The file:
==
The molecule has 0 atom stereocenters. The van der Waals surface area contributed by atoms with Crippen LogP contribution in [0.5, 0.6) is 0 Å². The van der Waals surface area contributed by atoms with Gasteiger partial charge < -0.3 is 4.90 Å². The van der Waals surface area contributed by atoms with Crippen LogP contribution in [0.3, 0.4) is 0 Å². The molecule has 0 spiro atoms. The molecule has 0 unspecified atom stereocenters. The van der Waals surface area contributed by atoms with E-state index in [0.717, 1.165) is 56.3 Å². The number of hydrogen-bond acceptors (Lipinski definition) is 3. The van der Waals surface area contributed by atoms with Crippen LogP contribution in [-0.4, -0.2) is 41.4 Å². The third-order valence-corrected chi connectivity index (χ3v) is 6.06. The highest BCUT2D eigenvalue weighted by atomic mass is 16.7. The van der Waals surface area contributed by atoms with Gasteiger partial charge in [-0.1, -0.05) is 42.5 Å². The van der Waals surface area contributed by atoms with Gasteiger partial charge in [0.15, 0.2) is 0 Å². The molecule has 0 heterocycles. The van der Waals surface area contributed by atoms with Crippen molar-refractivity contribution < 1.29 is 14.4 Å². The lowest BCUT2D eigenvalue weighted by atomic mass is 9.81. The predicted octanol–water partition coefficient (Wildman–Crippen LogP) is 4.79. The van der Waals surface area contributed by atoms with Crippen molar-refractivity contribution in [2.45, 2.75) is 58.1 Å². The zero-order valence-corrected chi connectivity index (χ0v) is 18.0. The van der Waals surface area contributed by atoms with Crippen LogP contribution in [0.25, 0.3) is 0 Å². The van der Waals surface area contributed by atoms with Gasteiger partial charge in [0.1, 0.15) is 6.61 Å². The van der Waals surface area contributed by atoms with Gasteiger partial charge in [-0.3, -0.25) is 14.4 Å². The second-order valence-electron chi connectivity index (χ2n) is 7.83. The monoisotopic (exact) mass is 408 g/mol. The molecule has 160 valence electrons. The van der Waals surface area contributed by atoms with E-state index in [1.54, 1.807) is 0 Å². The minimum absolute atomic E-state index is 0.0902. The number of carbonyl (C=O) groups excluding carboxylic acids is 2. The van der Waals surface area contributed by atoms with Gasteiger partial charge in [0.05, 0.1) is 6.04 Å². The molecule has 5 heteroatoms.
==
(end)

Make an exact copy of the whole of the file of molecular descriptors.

The molecule has 0 atom stereocenters. The van der Waals surface area contributed by atoms with Crippen LogP contribution in [0.5, 0.6) is 0 Å². The van der Waals surface area contributed by atoms with Gasteiger partial charge < -0.3 is 4.90 Å². The van der Waals surface area contributed by atoms with Crippen LogP contribution in [0.3, 0.4) is 0 Å². The molecule has 0 spiro atoms. The molecule has 0 unspecified atom stereocenters. The van der Waals surface area contributed by atoms with E-state index in [0.717, 1.165) is 56.3 Å². The number of hydrogen-bond acceptors (Lipinski definition) is 3. The van der Waals surface area contributed by atoms with Crippen LogP contribution in [-0.4, -0.2) is 41.4 Å². The third-order valence-corrected chi connectivity index (χ3v) is 6.06. The highest BCUT2D eigenvalue weighted by atomic mass is 16.7. The van der Waals surface area contributed by atoms with Gasteiger partial charge in [-0.1, -0.05) is 42.5 Å². The van der Waals surface area contributed by atoms with Gasteiger partial charge in [0.15, 0.2) is 0 Å². The molecule has 0 heterocycles. The van der Waals surface area contributed by atoms with Crippen molar-refractivity contribution < 1.29 is 14.4 Å². The lowest BCUT2D eigenvalue weighted by atomic mass is 9.81. The predicted octanol–water partition coefficient (Wildman–Crippen LogP) is 4.79. The van der Waals surface area contributed by atoms with Crippen molar-refractivity contribution in [2.45, 2.75) is 58.1 Å². The zero-order valence-corrected chi connectivity index (χ0v) is 18.0. The van der Waals surface area contributed by atoms with Crippen LogP contribution in [0.25, 0.3) is 0 Å². The van der Waals surface area contributed by atoms with Gasteiger partial charge in [0.1, 0.15) is 6.61 Å². The van der Waals surface area contributed by atoms with Gasteiger partial charge in [-0.3, -0.25) is 14.4 Å². The second-order valence-electron chi connectivity index (χ2n) is 7.83. The monoisotopic (exact) mass is 408 g/mol. The molecule has 160 valence electrons. The van der Waals surface area contributed by atoms with E-state index in [1.54, 1.807) is 0 Å². The minimum absolute atomic E-state index is 0.0902. The number of carbonyl (C=O) groups excluding carboxylic acids is 2. The van der Waals surface area contributed by atoms with Gasteiger partial charge in [0.05, 0.1) is 6.04 Å². The molecule has 5 heteroatoms.